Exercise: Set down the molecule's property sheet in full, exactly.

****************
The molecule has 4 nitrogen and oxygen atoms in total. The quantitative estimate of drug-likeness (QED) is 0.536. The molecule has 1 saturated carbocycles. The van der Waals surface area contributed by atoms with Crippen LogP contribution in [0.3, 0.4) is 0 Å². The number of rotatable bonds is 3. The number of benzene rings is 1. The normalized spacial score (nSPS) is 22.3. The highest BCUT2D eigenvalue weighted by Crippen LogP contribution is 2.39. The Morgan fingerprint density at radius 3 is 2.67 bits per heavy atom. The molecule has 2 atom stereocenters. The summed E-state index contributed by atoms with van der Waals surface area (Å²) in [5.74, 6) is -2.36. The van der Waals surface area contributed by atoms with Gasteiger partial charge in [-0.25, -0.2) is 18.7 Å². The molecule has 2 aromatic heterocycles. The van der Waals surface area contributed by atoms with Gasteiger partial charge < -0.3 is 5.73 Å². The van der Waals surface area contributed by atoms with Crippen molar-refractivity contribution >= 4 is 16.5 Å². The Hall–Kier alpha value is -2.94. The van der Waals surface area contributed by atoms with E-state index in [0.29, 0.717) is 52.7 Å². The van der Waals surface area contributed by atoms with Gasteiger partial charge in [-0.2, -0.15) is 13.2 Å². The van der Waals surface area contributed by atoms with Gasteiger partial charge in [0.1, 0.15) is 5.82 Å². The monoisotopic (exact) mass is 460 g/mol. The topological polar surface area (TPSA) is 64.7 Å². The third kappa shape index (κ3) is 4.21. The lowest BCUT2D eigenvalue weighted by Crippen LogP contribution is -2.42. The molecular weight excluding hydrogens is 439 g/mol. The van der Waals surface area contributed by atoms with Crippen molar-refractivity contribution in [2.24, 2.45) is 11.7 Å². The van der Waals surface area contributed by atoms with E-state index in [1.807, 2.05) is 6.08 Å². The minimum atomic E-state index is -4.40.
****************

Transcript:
The molecule has 4 nitrogen and oxygen atoms in total. The quantitative estimate of drug-likeness (QED) is 0.536. The molecule has 1 saturated carbocycles. The van der Waals surface area contributed by atoms with Crippen LogP contribution in [0.3, 0.4) is 0 Å². The number of rotatable bonds is 3. The number of benzene rings is 1. The normalized spacial score (nSPS) is 22.3. The highest BCUT2D eigenvalue weighted by Crippen LogP contribution is 2.39. The Morgan fingerprint density at radius 3 is 2.67 bits per heavy atom. The molecule has 2 atom stereocenters. The summed E-state index contributed by atoms with van der Waals surface area (Å²) in [5.74, 6) is -2.36. The van der Waals surface area contributed by atoms with Gasteiger partial charge in [-0.25, -0.2) is 18.7 Å². The molecule has 2 aromatic heterocycles. The van der Waals surface area contributed by atoms with Gasteiger partial charge < -0.3 is 5.73 Å². The van der Waals surface area contributed by atoms with Crippen molar-refractivity contribution >= 4 is 16.5 Å². The Hall–Kier alpha value is -2.94. The van der Waals surface area contributed by atoms with E-state index in [0.29, 0.717) is 52.7 Å². The van der Waals surface area contributed by atoms with Gasteiger partial charge in [-0.2, -0.15) is 13.2 Å². The van der Waals surface area contributed by atoms with Gasteiger partial charge in [0.1, 0.15) is 5.82 Å². The monoisotopic (exact) mass is 460 g/mol. The topological polar surface area (TPSA) is 64.7 Å². The third kappa shape index (κ3) is 4.21. The lowest BCUT2D eigenvalue weighted by Crippen LogP contribution is -2.42. The molecular weight excluding hydrogens is 439 g/mol. The van der Waals surface area contributed by atoms with Crippen molar-refractivity contribution in [2.24, 2.45) is 11.7 Å². The van der Waals surface area contributed by atoms with E-state index in [1.807, 2.05) is 6.08 Å². The minimum atomic E-state index is -4.40.